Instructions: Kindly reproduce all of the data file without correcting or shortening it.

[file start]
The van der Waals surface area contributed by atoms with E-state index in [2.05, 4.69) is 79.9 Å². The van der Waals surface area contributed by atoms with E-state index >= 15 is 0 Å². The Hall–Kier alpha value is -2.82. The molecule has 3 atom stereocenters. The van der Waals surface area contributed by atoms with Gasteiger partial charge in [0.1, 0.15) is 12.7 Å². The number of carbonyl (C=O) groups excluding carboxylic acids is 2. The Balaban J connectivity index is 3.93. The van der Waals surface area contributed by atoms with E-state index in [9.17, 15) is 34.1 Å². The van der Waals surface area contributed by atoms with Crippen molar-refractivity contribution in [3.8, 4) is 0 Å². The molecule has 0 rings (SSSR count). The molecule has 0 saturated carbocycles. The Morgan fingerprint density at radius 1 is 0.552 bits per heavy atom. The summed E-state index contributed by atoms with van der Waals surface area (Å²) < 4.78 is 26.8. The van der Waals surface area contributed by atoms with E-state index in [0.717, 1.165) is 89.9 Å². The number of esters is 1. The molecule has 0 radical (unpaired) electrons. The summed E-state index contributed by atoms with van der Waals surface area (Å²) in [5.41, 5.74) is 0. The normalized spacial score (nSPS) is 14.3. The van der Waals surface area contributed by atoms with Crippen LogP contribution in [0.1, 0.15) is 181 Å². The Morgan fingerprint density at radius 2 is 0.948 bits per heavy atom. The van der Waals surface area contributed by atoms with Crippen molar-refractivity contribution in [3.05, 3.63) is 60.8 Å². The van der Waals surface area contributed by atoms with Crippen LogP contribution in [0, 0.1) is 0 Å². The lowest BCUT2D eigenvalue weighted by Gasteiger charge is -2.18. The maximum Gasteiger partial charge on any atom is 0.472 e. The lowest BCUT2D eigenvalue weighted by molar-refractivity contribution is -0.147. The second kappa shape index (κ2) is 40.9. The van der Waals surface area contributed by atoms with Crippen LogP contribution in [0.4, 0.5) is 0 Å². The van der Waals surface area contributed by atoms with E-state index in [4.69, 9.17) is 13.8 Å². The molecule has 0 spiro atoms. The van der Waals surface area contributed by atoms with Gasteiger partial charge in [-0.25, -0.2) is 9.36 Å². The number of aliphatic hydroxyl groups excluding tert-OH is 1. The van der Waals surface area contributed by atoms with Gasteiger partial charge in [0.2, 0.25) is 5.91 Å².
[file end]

The van der Waals surface area contributed by atoms with E-state index in [2.05, 4.69) is 79.9 Å². The van der Waals surface area contributed by atoms with E-state index >= 15 is 0 Å². The Hall–Kier alpha value is -2.82. The molecule has 3 atom stereocenters. The van der Waals surface area contributed by atoms with Gasteiger partial charge in [0.1, 0.15) is 12.7 Å². The number of carbonyl (C=O) groups excluding carboxylic acids is 2. The Balaban J connectivity index is 3.93. The van der Waals surface area contributed by atoms with E-state index in [9.17, 15) is 34.1 Å². The van der Waals surface area contributed by atoms with Crippen molar-refractivity contribution in [3.8, 4) is 0 Å². The molecule has 0 rings (SSSR count). The molecule has 0 saturated carbocycles. The Morgan fingerprint density at radius 1 is 0.552 bits per heavy atom. The summed E-state index contributed by atoms with van der Waals surface area (Å²) < 4.78 is 26.8. The van der Waals surface area contributed by atoms with E-state index in [0.717, 1.165) is 89.9 Å². The number of esters is 1. The molecule has 0 radical (unpaired) electrons. The summed E-state index contributed by atoms with van der Waals surface area (Å²) in [5.41, 5.74) is 0. The normalized spacial score (nSPS) is 14.3. The van der Waals surface area contributed by atoms with Crippen LogP contribution in [0.1, 0.15) is 181 Å². The Morgan fingerprint density at radius 2 is 0.948 bits per heavy atom. The van der Waals surface area contributed by atoms with Crippen molar-refractivity contribution in [3.05, 3.63) is 60.8 Å². The van der Waals surface area contributed by atoms with Crippen LogP contribution in [0, 0.1) is 0 Å². The lowest BCUT2D eigenvalue weighted by Gasteiger charge is -2.18. The maximum Gasteiger partial charge on any atom is 0.472 e. The lowest BCUT2D eigenvalue weighted by molar-refractivity contribution is -0.147. The second kappa shape index (κ2) is 40.9. The van der Waals surface area contributed by atoms with Crippen LogP contribution in [0.4, 0.5) is 0 Å². The van der Waals surface area contributed by atoms with E-state index in [4.69, 9.17) is 13.8 Å². The molecule has 0 spiro atoms. The van der Waals surface area contributed by atoms with Gasteiger partial charge in [-0.25, -0.2) is 9.36 Å². The number of aliphatic hydroxyl groups excluding tert-OH is 1. The van der Waals surface area contributed by atoms with Gasteiger partial charge in [0.2, 0.25) is 5.91 Å².